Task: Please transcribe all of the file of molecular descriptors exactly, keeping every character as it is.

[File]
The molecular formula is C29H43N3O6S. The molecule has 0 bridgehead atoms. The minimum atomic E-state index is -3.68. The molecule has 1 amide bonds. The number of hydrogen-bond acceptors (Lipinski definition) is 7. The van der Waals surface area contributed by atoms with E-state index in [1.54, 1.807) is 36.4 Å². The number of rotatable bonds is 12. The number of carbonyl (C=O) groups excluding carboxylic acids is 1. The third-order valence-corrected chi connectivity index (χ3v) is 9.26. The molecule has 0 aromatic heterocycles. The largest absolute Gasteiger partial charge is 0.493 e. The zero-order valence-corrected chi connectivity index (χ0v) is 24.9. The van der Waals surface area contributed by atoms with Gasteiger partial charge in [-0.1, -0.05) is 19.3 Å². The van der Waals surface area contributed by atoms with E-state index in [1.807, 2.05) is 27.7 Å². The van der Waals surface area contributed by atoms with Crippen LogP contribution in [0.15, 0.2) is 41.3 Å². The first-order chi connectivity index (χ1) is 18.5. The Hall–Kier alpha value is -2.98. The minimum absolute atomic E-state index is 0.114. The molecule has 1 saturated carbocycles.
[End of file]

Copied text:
The molecular formula is C29H43N3O6S. The molecule has 0 bridgehead atoms. The minimum atomic E-state index is -3.68. The molecule has 1 amide bonds. The number of hydrogen-bond acceptors (Lipinski definition) is 7. The van der Waals surface area contributed by atoms with E-state index in [1.54, 1.807) is 36.4 Å². The number of rotatable bonds is 12. The number of carbonyl (C=O) groups excluding carboxylic acids is 1. The third-order valence-corrected chi connectivity index (χ3v) is 9.26. The molecule has 0 aromatic heterocycles. The largest absolute Gasteiger partial charge is 0.493 e. The zero-order valence-corrected chi connectivity index (χ0v) is 24.9. The van der Waals surface area contributed by atoms with Gasteiger partial charge in [-0.1, -0.05) is 19.3 Å². The van der Waals surface area contributed by atoms with E-state index in [1.807, 2.05) is 27.7 Å². The van der Waals surface area contributed by atoms with Crippen LogP contribution in [0.15, 0.2) is 41.3 Å². The first-order chi connectivity index (χ1) is 18.5. The Hall–Kier alpha value is -2.98. The minimum absolute atomic E-state index is 0.114. The molecule has 1 saturated carbocycles.